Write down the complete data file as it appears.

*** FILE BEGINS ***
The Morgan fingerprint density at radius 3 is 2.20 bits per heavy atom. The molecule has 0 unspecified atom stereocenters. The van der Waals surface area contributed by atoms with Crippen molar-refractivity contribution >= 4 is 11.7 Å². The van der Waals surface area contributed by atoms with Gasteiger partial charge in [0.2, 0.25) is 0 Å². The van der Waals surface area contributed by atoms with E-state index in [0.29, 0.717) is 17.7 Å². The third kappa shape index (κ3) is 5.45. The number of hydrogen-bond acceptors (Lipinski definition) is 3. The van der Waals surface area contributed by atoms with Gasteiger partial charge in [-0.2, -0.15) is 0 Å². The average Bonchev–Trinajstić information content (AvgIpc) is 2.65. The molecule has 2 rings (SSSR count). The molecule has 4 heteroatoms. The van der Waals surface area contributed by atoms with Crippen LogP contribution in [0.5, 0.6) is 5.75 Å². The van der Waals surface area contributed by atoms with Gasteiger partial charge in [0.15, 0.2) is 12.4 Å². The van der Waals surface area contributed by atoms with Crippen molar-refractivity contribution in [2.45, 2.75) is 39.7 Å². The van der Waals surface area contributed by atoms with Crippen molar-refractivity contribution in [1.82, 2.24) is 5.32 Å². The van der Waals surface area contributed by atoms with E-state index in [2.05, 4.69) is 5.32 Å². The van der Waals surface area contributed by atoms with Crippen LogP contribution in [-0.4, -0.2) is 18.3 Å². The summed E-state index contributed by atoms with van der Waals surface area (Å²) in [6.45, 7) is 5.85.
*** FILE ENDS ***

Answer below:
The Morgan fingerprint density at radius 3 is 2.20 bits per heavy atom. The molecule has 0 unspecified atom stereocenters. The van der Waals surface area contributed by atoms with Crippen molar-refractivity contribution >= 4 is 11.7 Å². The van der Waals surface area contributed by atoms with Gasteiger partial charge in [0.2, 0.25) is 0 Å². The van der Waals surface area contributed by atoms with E-state index in [0.29, 0.717) is 17.7 Å². The third kappa shape index (κ3) is 5.45. The number of hydrogen-bond acceptors (Lipinski definition) is 3. The van der Waals surface area contributed by atoms with Gasteiger partial charge in [-0.2, -0.15) is 0 Å². The average Bonchev–Trinajstić information content (AvgIpc) is 2.65. The molecule has 2 rings (SSSR count). The molecule has 4 heteroatoms. The van der Waals surface area contributed by atoms with Crippen LogP contribution in [0.5, 0.6) is 5.75 Å². The van der Waals surface area contributed by atoms with Gasteiger partial charge in [0.15, 0.2) is 12.4 Å². The van der Waals surface area contributed by atoms with Crippen molar-refractivity contribution in [2.45, 2.75) is 39.7 Å². The van der Waals surface area contributed by atoms with Crippen molar-refractivity contribution in [1.82, 2.24) is 5.32 Å². The van der Waals surface area contributed by atoms with E-state index in [2.05, 4.69) is 5.32 Å². The van der Waals surface area contributed by atoms with Crippen LogP contribution in [-0.4, -0.2) is 18.3 Å². The summed E-state index contributed by atoms with van der Waals surface area (Å²) in [6.45, 7) is 5.85.